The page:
Medicare Computer Systems:

Year 2000 Challenges Put Benefits and Services in Jeopardy

AIMD-98-284: Published: Sep 28, 1998. Publicly Released: Sep 29, 1998.

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Pursuant to a congressional request, GAO reviewed the extent to which the Health Care Financing Administration (HCFA) is: (1) making progress in renovating its Medicare systems to be year 2000 (Y2K) compliant; (2) directing and overseeing the Y2K effort; (3) ensuring that all data exchanges necessary for processing Medicare claims are identified, renovated, tested, and validated; and (4) developing and initiating business continuity and contingency plans for key business processes.

GAO noted that: (1) HCFA and its contractors are severely behind schedule in repairing, testing, and implementing the mission-critical systems supporting Medicare; (2) HCFA has recently begun improving its management of Y2K matters, including establishing a Y2K organization and hiring independent contractors to assist in overseeing the Y2K work; (3) in August HCFA reported that as of June 30, 1998, less than a third of Medicare's 98 mission-critical systems had been fully renovated, and none had been validated or implemented; (4) compounding this difficult task is HCFA's lack of key management practices necessary to adequately direct and monitor its Y2K project; (5) to date, HCFA has not: (a) developed an adequate overall schedule and a critical path that identifies and ranks Y2K tasks, and helps ensure that they can be completed in a timely manner; (b) implemented risk management processes necessary to highlight potential technical and managerial weaknesses that could impair project success; and (c) planned for or scheduled end-to-end testing to ensure that Medicare-wide renovations will work as planned; (6) HCFA has also not been effectively managing the identification and correction of its electronic data exchanges; (7) neither has HCFA determined whether needed agreements with data exchange partners have been made; (8) this increases the risk that Y2K errors will be transferred through data exchanges from one organization's computer systems to another's; (9) given the magnitude of the task and risks ahead, and the limited time remaining, it is highly unlikely that all of the Medicare systems will be compliant in time to ensure the delivery of uninterrupted benefits and services into the year 2000; (10) it is more critical than ever that HCFA have sound business continuity and contingency plans in place, which can be implemented should systems failures occur; (11) HCFA is late in establishing its business continuity and contingency plans; (12) HCFA is relying on its Medicare contractors to develop plans for their own systems; several contractors told GAO they do not plan to begin developing their individual plans until 1999; (13) also, HCFA has not yet developed a Medicare-wide business continuity and contingency planning framework; and (14) HCFA has only recently completed drafting a set of contingency planning guidelines, and does not plan to have its Medicare-wide plan completed and tested until June 20, 1999.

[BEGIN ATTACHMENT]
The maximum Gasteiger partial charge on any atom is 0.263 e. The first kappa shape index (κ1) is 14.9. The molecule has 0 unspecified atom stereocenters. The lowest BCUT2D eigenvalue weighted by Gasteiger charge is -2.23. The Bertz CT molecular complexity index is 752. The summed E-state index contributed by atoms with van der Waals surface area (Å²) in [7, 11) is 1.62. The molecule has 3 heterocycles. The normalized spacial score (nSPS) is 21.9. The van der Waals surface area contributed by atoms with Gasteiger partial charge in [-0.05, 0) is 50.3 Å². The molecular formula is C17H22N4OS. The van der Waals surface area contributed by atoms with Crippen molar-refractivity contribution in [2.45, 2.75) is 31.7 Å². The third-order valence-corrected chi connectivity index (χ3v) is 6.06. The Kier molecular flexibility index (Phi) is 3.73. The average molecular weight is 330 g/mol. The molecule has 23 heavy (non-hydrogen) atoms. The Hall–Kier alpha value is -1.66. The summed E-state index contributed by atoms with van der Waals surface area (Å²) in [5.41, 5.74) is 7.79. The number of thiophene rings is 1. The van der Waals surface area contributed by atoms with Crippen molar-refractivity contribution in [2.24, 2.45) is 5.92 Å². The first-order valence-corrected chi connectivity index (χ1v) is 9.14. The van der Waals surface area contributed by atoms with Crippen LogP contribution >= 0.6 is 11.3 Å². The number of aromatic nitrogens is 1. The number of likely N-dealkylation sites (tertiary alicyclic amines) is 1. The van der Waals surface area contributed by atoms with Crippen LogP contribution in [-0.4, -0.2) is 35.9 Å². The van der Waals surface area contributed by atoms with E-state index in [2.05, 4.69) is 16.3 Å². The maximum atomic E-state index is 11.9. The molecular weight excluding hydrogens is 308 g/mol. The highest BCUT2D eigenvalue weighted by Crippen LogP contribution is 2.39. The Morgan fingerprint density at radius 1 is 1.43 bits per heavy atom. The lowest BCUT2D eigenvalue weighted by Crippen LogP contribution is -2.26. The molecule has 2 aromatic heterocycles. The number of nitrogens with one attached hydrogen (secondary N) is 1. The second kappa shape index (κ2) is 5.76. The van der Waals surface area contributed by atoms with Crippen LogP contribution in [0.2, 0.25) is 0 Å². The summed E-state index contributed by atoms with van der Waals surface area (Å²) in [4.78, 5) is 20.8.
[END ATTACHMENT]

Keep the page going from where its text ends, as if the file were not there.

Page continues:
Recommendations for Executive Action

  1. Status: Closed - Implemented

    Comments: HCFA completed all 29 of its internal Business Contingency and Continuity Plans (BCCP). HCFA also reviewed BCCP's of 75 Medicare contractors and 359 managed care organizations.

    Recommendation: To minimize disruption of Medicare benefits and services, the Administrator, HCFA, should accelerate the development of business continuity and contingency plans for the Medicare program to allow time to ensure that they are reliable and ready when they may be needed.

    Agency Affected: Department of Health and Human Services: Health Care Financing Administration

  2. Status: Closed - Implemented

    Comments: HCFA agreed to implement this recommendation and has developed a pivot year tracking list that identifies each pivot year used by a system, the date the system will fail, and the maintainer/contractor responsible for the system. Additionally, HCFA reported implementing this recommendation in their quarterly report to HHS for March 31, 1999.

    Recommendation: To minimize disruption of Medicare benefits and services, the Administrator, HCFA, should enhance management control over data exchanges by developing a pivot year tracking system that identifies each pivot year used, the expected date when the pivot year will fail to function, and the contractor or maintainer responsible for the system.

    Agency Affected: Department of Health and Human Services: Health Care Financing Administration

  3. Status: Closed - Implemented

    Comments: According to HCFA, it identified all of its approximately 200,000 data exchanges and obtained signed agreements with key data exchange partners.

    Recommendation: To minimize disruption of Medicare benefits and services, the Administrator, HCFA, should ensure that all external and internal systems' data exchanges have been identified, and agreements signed between the data exchange partners.